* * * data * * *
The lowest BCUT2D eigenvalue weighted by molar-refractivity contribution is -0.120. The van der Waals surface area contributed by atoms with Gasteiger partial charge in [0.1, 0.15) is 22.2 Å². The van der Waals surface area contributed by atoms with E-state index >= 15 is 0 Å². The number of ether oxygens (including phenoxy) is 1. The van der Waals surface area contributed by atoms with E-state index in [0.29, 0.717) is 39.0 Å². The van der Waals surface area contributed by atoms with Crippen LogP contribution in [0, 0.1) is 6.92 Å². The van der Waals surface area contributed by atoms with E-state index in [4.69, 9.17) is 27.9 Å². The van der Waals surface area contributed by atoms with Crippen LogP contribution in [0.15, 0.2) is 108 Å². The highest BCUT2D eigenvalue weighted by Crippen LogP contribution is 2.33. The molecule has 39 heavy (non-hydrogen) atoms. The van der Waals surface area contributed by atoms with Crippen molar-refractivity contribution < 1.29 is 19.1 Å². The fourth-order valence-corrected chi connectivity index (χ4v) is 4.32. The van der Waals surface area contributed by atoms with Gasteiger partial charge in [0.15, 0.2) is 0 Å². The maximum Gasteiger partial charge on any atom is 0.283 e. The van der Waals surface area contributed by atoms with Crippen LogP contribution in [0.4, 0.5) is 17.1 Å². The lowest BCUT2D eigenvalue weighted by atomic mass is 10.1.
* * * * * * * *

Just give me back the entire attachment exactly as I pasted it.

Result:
The lowest BCUT2D eigenvalue weighted by molar-refractivity contribution is -0.120. The van der Waals surface area contributed by atoms with Gasteiger partial charge in [0.1, 0.15) is 22.2 Å². The van der Waals surface area contributed by atoms with E-state index >= 15 is 0 Å². The number of ether oxygens (including phenoxy) is 1. The van der Waals surface area contributed by atoms with E-state index in [0.29, 0.717) is 39.0 Å². The van der Waals surface area contributed by atoms with Crippen LogP contribution in [0, 0.1) is 6.92 Å². The van der Waals surface area contributed by atoms with E-state index in [4.69, 9.17) is 27.9 Å². The van der Waals surface area contributed by atoms with Crippen LogP contribution in [0.15, 0.2) is 108 Å². The highest BCUT2D eigenvalue weighted by Crippen LogP contribution is 2.33. The molecule has 39 heavy (non-hydrogen) atoms. The van der Waals surface area contributed by atoms with Crippen molar-refractivity contribution < 1.29 is 19.1 Å². The fourth-order valence-corrected chi connectivity index (χ4v) is 4.32. The van der Waals surface area contributed by atoms with Gasteiger partial charge in [0.15, 0.2) is 0 Å². The maximum Gasteiger partial charge on any atom is 0.283 e. The van der Waals surface area contributed by atoms with Crippen LogP contribution in [0.4, 0.5) is 17.1 Å². The lowest BCUT2D eigenvalue weighted by atomic mass is 10.1.